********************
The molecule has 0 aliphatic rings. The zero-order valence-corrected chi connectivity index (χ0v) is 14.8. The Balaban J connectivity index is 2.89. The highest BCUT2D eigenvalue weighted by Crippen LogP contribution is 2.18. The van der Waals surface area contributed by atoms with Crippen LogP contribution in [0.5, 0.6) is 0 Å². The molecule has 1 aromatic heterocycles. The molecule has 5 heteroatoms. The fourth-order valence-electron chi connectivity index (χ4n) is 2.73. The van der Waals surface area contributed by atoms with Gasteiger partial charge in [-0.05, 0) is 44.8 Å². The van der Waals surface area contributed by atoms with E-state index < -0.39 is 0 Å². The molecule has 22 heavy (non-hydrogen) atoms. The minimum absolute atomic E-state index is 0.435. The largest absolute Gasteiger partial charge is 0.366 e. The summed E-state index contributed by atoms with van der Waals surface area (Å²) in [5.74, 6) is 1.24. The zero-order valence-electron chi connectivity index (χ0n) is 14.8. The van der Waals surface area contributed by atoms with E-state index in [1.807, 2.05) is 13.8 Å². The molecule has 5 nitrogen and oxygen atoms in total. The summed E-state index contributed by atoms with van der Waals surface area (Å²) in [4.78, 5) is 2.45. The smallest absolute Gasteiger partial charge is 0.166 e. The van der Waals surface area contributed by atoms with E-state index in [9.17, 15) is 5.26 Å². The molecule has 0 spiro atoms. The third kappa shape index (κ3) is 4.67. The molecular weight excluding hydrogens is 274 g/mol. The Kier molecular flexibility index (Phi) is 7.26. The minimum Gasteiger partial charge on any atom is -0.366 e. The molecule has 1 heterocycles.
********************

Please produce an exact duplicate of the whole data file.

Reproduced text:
The molecule has 0 aliphatic rings. The zero-order valence-corrected chi connectivity index (χ0v) is 14.8. The Balaban J connectivity index is 2.89. The highest BCUT2D eigenvalue weighted by Crippen LogP contribution is 2.18. The van der Waals surface area contributed by atoms with Crippen LogP contribution in [0.5, 0.6) is 0 Å². The molecule has 1 aromatic heterocycles. The molecule has 5 heteroatoms. The fourth-order valence-electron chi connectivity index (χ4n) is 2.73. The van der Waals surface area contributed by atoms with Gasteiger partial charge in [-0.05, 0) is 44.8 Å². The van der Waals surface area contributed by atoms with E-state index < -0.39 is 0 Å². The molecule has 22 heavy (non-hydrogen) atoms. The minimum absolute atomic E-state index is 0.435. The largest absolute Gasteiger partial charge is 0.366 e. The summed E-state index contributed by atoms with van der Waals surface area (Å²) in [5.74, 6) is 1.24. The zero-order valence-electron chi connectivity index (χ0n) is 14.8. The van der Waals surface area contributed by atoms with E-state index in [1.807, 2.05) is 13.8 Å². The molecule has 5 nitrogen and oxygen atoms in total. The summed E-state index contributed by atoms with van der Waals surface area (Å²) in [4.78, 5) is 2.45. The smallest absolute Gasteiger partial charge is 0.166 e. The van der Waals surface area contributed by atoms with E-state index in [9.17, 15) is 5.26 Å². The molecule has 0 spiro atoms. The third kappa shape index (κ3) is 4.67. The molecular weight excluding hydrogens is 274 g/mol. The Kier molecular flexibility index (Phi) is 7.26. The minimum Gasteiger partial charge on any atom is -0.366 e. The molecule has 1 heterocycles.